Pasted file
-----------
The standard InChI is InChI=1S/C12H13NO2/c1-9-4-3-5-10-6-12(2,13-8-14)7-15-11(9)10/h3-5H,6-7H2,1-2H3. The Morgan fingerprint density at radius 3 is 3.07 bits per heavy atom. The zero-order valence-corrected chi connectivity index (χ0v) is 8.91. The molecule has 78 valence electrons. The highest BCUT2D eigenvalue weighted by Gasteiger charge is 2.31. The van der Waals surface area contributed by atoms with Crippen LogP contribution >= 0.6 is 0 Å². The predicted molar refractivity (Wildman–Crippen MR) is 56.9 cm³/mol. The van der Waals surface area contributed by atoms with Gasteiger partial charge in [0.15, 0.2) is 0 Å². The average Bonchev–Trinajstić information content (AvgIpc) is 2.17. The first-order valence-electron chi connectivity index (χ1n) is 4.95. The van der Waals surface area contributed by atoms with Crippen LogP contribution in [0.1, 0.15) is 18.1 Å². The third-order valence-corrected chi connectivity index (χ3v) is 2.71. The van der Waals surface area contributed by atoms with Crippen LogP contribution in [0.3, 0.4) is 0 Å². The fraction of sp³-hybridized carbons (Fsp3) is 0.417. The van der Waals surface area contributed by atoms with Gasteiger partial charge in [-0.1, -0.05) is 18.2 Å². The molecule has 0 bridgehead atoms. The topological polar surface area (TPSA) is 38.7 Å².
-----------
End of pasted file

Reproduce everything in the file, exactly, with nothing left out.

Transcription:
The standard InChI is InChI=1S/C12H13NO2/c1-9-4-3-5-10-6-12(2,13-8-14)7-15-11(9)10/h3-5H,6-7H2,1-2H3. The Morgan fingerprint density at radius 3 is 3.07 bits per heavy atom. The zero-order valence-corrected chi connectivity index (χ0v) is 8.91. The molecule has 78 valence electrons. The highest BCUT2D eigenvalue weighted by Gasteiger charge is 2.31. The van der Waals surface area contributed by atoms with Crippen LogP contribution >= 0.6 is 0 Å². The predicted molar refractivity (Wildman–Crippen MR) is 56.9 cm³/mol. The van der Waals surface area contributed by atoms with Gasteiger partial charge in [0.15, 0.2) is 0 Å². The average Bonchev–Trinajstić information content (AvgIpc) is 2.17. The first-order valence-electron chi connectivity index (χ1n) is 4.95. The van der Waals surface area contributed by atoms with Crippen LogP contribution in [0.1, 0.15) is 18.1 Å². The third-order valence-corrected chi connectivity index (χ3v) is 2.71. The van der Waals surface area contributed by atoms with Crippen LogP contribution in [0.3, 0.4) is 0 Å². The fraction of sp³-hybridized carbons (Fsp3) is 0.417. The van der Waals surface area contributed by atoms with Gasteiger partial charge in [-0.1, -0.05) is 18.2 Å². The molecule has 0 bridgehead atoms. The topological polar surface area (TPSA) is 38.7 Å².